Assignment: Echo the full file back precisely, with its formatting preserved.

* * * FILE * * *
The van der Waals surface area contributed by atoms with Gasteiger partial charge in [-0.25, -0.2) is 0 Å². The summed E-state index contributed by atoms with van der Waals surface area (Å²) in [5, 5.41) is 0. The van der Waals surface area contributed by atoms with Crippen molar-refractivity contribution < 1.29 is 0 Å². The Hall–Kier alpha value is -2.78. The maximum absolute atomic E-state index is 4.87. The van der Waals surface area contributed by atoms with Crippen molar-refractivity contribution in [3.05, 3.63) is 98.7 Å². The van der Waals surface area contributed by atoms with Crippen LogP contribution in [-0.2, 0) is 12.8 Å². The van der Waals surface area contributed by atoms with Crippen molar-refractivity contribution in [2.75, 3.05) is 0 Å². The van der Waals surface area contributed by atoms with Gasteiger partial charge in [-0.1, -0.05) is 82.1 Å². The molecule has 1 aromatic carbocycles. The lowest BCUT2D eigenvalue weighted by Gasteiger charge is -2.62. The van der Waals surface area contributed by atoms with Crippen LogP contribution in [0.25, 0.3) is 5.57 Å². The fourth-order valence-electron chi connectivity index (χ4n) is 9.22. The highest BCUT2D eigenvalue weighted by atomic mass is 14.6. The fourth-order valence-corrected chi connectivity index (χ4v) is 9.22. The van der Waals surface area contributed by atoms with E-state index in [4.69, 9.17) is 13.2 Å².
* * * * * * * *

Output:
The van der Waals surface area contributed by atoms with Gasteiger partial charge in [-0.25, -0.2) is 0 Å². The summed E-state index contributed by atoms with van der Waals surface area (Å²) in [5, 5.41) is 0. The van der Waals surface area contributed by atoms with Crippen molar-refractivity contribution < 1.29 is 0 Å². The Hall–Kier alpha value is -2.78. The maximum absolute atomic E-state index is 4.87. The van der Waals surface area contributed by atoms with Crippen molar-refractivity contribution in [3.05, 3.63) is 98.7 Å². The van der Waals surface area contributed by atoms with Crippen LogP contribution in [-0.2, 0) is 12.8 Å². The van der Waals surface area contributed by atoms with Crippen molar-refractivity contribution in [2.75, 3.05) is 0 Å². The van der Waals surface area contributed by atoms with Gasteiger partial charge in [-0.1, -0.05) is 82.1 Å². The molecule has 1 aromatic carbocycles. The lowest BCUT2D eigenvalue weighted by Gasteiger charge is -2.62. The van der Waals surface area contributed by atoms with Crippen LogP contribution in [0.25, 0.3) is 5.57 Å². The fourth-order valence-electron chi connectivity index (χ4n) is 9.22. The highest BCUT2D eigenvalue weighted by atomic mass is 14.6. The fourth-order valence-corrected chi connectivity index (χ4v) is 9.22. The van der Waals surface area contributed by atoms with E-state index in [4.69, 9.17) is 13.2 Å².